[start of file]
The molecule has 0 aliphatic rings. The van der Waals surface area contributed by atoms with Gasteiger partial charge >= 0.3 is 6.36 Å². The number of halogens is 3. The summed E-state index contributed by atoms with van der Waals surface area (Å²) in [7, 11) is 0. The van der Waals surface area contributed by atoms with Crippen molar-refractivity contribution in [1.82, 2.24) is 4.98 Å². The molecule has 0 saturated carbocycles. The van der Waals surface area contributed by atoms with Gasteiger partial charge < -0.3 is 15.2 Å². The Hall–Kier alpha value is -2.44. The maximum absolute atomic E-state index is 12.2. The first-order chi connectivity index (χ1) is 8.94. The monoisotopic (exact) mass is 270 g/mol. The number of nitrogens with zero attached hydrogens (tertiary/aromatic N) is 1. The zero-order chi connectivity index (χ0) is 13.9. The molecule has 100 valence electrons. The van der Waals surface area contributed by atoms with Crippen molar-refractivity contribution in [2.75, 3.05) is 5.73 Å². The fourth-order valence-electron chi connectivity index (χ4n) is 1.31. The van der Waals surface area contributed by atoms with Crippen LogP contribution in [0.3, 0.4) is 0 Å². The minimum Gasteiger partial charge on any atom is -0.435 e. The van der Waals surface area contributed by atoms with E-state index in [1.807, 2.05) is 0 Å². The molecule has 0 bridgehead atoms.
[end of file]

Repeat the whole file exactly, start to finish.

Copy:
The molecule has 0 aliphatic rings. The van der Waals surface area contributed by atoms with Gasteiger partial charge >= 0.3 is 6.36 Å². The number of halogens is 3. The summed E-state index contributed by atoms with van der Waals surface area (Å²) in [7, 11) is 0. The van der Waals surface area contributed by atoms with Crippen molar-refractivity contribution in [1.82, 2.24) is 4.98 Å². The molecule has 0 saturated carbocycles. The van der Waals surface area contributed by atoms with Gasteiger partial charge < -0.3 is 15.2 Å². The Hall–Kier alpha value is -2.44. The maximum absolute atomic E-state index is 12.2. The first-order chi connectivity index (χ1) is 8.94. The monoisotopic (exact) mass is 270 g/mol. The number of nitrogens with zero attached hydrogens (tertiary/aromatic N) is 1. The zero-order chi connectivity index (χ0) is 13.9. The molecule has 100 valence electrons. The van der Waals surface area contributed by atoms with Crippen molar-refractivity contribution in [2.75, 3.05) is 5.73 Å². The fourth-order valence-electron chi connectivity index (χ4n) is 1.31. The van der Waals surface area contributed by atoms with Crippen LogP contribution in [0.3, 0.4) is 0 Å². The minimum Gasteiger partial charge on any atom is -0.435 e. The van der Waals surface area contributed by atoms with E-state index in [1.807, 2.05) is 0 Å². The molecule has 0 bridgehead atoms.